What is the most valuable asset that a company has? Is it the name, customers, goodwill, physical resources, or product line? The answer is that it is none of these. A company’s most valuable resource is its’ employees. Any organization will go only as far as the people who are driving it. In fact, a company is really just a group of people who interact for a common purpose. They are the ones who make up the organization.
The last few years saw a shift in the focus of some companies. For decades, management gurus were preaching that the customer is the most important thing. Certainly you have seen the signs stating, “Rule #1: The customer is always right. Rule #2: Reread Rule #1”. This concept dominated the business culture from the late 1970s through today. However, organizations that hope to survive in the future will need to adopt a new outlook. That outlook is that the employees are the most important aspect of any enterprise.
This is not a call to employee preference or returning to the chaotic times of organized labor. That is not necessary in most environments. The market is driving the direction that organizations are going to have to take. Simply, the advantage is starting to side with employees. Companies can no longer afford to take them for granted. Those that do will perish.
The fact that the US is going to witness the exiting of 50 million baby boomers over the next 10-12 years means that there is going to be a glut of people. It is estimated that there will be a shortfall of workers by some 10 million or so. Certain industries are already experiencing a lack of qualified talent. Presently, salespeople and engineers are in high demand. The options that are available to employees are increasing at a fast pace. Companies that maintain the status quo are already falling behind.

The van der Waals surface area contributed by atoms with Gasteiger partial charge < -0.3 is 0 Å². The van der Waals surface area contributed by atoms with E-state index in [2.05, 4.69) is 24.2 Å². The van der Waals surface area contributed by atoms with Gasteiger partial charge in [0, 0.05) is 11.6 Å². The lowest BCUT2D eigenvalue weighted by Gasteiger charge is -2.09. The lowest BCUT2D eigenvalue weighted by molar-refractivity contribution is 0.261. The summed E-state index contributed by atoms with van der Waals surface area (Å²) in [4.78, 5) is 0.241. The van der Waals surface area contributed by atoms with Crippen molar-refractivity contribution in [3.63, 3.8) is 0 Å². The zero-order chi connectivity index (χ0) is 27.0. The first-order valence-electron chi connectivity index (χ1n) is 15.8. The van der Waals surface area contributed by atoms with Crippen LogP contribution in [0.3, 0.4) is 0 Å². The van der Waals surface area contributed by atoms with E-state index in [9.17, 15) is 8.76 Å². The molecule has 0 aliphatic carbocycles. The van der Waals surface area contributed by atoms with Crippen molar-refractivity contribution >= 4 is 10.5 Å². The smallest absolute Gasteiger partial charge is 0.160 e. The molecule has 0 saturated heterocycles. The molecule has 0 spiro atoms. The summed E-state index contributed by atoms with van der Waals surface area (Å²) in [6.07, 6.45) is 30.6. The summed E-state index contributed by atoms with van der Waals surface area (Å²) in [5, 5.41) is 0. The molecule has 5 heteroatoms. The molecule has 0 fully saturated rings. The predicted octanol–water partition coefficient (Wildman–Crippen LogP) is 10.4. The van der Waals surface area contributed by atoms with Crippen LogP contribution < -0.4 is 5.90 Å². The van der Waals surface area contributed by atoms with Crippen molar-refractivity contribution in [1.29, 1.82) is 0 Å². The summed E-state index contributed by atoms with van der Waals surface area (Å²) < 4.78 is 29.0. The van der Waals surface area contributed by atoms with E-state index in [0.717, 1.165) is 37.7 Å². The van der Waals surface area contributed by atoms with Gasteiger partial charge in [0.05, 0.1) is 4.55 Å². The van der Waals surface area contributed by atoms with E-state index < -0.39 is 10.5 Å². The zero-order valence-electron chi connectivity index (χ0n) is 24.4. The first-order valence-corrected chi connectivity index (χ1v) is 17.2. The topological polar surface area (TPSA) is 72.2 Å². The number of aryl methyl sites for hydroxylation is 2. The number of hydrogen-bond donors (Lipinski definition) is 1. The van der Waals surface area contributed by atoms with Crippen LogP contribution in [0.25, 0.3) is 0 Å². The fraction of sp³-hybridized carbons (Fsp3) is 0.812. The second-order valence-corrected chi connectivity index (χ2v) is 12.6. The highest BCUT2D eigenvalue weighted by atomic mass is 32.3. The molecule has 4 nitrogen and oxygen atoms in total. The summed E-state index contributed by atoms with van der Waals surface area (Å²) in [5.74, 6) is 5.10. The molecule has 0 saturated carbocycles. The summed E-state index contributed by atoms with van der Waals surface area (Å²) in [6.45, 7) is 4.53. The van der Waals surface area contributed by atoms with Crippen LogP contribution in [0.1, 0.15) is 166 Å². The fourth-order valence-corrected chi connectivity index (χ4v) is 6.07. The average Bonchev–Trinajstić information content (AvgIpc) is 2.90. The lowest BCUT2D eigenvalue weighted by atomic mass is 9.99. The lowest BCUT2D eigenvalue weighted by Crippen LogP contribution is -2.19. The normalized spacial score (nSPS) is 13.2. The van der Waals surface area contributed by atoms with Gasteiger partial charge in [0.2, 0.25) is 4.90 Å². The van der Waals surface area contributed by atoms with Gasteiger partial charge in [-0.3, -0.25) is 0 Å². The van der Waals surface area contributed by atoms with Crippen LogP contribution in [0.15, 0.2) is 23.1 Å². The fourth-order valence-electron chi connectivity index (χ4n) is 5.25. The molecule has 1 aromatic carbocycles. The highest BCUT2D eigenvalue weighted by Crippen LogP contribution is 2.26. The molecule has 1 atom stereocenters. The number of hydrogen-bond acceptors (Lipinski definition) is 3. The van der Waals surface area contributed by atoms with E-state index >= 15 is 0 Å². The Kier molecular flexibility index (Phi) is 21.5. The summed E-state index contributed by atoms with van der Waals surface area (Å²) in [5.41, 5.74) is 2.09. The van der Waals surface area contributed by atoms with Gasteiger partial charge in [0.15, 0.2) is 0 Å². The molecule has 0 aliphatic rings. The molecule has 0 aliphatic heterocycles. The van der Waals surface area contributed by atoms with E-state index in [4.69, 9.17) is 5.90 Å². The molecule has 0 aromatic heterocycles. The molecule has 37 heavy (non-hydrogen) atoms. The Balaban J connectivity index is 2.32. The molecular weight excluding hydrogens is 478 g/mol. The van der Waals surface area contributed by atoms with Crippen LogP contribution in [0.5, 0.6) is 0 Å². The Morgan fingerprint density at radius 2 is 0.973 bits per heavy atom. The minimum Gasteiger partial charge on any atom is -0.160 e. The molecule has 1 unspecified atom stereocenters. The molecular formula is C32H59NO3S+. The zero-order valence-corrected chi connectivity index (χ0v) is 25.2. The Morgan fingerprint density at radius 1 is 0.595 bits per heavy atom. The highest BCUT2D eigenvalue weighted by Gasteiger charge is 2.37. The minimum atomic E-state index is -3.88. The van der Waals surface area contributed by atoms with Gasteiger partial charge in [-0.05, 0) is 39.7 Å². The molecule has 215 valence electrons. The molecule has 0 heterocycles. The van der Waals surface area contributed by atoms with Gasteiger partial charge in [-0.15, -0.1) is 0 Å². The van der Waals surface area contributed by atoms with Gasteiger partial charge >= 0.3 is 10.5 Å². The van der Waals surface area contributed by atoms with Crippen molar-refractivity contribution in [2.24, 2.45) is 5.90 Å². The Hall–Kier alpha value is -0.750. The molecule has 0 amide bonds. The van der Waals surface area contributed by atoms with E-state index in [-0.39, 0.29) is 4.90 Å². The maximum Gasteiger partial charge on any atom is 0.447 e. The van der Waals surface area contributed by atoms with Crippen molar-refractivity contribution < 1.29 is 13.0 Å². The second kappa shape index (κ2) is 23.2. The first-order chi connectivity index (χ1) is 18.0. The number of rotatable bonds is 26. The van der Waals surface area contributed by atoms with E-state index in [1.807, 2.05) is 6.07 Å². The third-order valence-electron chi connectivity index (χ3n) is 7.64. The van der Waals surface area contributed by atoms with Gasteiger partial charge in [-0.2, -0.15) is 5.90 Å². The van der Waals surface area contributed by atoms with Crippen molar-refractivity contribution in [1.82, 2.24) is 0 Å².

The Internet is one of the greatest inventions that we experienced. It has done so much for the average person. At the same time, it changed how business is done. Unfortunately, one result that was not anticipated is the lack of loyalty which came with it. People are no longer loyal to a company. Insurance, a commodity that was once purchased based upon relationship with an agent, is now sold over the Internet. The lowest price wins in this game. Arranging travel is done online as opposed to going through an agent. People are accustomed to switching brands without a single thought. Companies need to bear this in mind.
Management trainers taught companies to look at the lifetime value of a customer. For example, a person who spends $50 a week a store is actually worth $2,500 a year. Naturally we treat someone better if they are worth $2,500 to us as opposed to $50. However, this brings up an interesting question. What is the lifetime value of an employee to your organization? Consider this carefully keeping in mind that each customer is less valuable than in the past. Their tendency to buy elsewhere when a better price is offered makes them less reliable. The same is true if your organization experiences a high turnover of employees. The entire enterprise experiences a decrease in it’s reliability.
Let’s look at the value of a salesperson as an example. Suppose that person sold $750,000 a year worth of product at a 10% profit margin. This person produces $75,000 in profit each year to the company. How much is this employee worth over a 40 year career if the production was the same? That individual suddenly is worth $3,000,000 to that organization. I surmise that you will treat them differently when you view them in this light.
The same can be translated to non-sales positions. How much is a good bookkeeper worth? Have financial issues and you will quickly find out. Customer service people are often taken for granted until they drive a customer away. At that time it is simple to compute how much of an effect they had. Of course, by retaining customers and handling their problems, this person is actually adding to the bottom line. That has a value.
It is important that managers and owners begin to realize that the employees are the most valuable asset any organization can have. Those who accept this new business model will structure their compensation and bonus program to reflect this belief. Maintaining a happy and consistent workforce is going to need to be the primary aim. Failure to do so will result in an organization being short quality people which will spell its ultimate demise.